For as long as our kids can recall, our family has spent one week per summer at an ocean beach. This year, we opted for something closer to home — a cabin in the Great Smoky Mountains.
The Great Smoky Mountains National Park is free to all comers, but dogs are verboten on all trails but two: Oconaluftee and Gatlinburg. This afternoon we took our dogs on the Gatlinburg Trail. Snaking along the Little Pigeon River, the Gatlinburg Trail is nicely paved and pretty flat. If challenging trails are your thing, you probably wouldn’t be hiking with dogs anyway.
Bears are more active this month in the Smokies, or so they say. While bears usually avoid large dogs, my wife walked our dogs at the back of the line, just in case. We didn’t see any bears today. And more oddly, we didn’t see any people, either. It wasn’t until the trail crossed the West Prong of the Little Pigeon on a foot bridge that we encountered other humans. That was when we stopped to let the dogs drink, then turned back for the visitor center. We might have continued for the remainder of the trail, but the trail was about to merge with a busy road. What’s more, the tranquility of the part we had just traversed beckoned in a soft voice we could not resist.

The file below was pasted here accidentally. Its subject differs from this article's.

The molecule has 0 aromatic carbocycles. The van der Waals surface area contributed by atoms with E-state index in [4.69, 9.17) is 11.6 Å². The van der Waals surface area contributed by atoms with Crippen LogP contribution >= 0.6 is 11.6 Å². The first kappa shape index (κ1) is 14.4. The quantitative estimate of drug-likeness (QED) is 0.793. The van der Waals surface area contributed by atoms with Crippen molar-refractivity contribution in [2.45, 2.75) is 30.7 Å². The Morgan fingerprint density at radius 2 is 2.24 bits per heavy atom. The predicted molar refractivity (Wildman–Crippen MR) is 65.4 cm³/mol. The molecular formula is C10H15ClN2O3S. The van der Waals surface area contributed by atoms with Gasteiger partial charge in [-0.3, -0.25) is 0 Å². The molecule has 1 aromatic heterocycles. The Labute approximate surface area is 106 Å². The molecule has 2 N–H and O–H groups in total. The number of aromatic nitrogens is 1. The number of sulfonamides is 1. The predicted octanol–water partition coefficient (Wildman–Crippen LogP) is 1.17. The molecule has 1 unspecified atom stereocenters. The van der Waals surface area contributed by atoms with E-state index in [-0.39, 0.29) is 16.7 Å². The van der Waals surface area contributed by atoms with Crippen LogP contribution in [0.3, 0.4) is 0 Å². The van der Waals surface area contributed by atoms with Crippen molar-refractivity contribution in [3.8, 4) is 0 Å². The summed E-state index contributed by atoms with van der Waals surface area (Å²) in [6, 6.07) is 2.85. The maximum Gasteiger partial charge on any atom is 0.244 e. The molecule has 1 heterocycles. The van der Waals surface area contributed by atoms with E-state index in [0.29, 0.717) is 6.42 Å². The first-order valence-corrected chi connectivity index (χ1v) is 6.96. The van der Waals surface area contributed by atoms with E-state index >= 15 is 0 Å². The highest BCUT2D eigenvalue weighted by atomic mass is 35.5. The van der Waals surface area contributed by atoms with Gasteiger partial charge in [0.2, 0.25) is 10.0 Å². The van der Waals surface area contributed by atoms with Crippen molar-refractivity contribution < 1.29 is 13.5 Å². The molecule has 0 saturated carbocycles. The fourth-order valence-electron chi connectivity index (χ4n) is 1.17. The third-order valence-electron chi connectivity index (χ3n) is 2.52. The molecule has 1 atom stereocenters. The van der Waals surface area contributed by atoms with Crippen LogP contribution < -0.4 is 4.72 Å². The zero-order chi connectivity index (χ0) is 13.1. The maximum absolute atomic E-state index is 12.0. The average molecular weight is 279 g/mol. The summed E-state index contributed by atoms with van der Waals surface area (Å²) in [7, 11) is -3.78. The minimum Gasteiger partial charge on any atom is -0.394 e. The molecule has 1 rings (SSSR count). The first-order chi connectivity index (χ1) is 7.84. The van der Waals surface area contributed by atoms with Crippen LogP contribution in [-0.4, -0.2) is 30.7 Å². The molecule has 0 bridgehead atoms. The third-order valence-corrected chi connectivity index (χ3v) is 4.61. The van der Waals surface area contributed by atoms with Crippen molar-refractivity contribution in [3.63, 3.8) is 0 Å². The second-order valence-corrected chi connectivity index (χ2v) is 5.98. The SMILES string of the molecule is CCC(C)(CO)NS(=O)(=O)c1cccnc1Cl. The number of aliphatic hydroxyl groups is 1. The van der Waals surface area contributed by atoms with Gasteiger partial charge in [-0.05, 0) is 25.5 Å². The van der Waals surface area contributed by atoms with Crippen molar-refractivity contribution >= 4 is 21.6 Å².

Pausing on the bank of the Little Pigeon, the dogs cooled their paws and drank deeply while my son skipped stones across the river. Some folks complain that the GSMNP has too few dog-friendly trails, but the only dogs on the Gatlinburg trail this afternoon were ours. Maybe tomorrow we’ll crate the dogs and hike in search of the majestic scenery for which the Smokies are famous. I’m sure we’ll miss our dogs, but from what I’ve heard, the challenges of trekking through treacherous terrain with kids in tow will be interesting enough.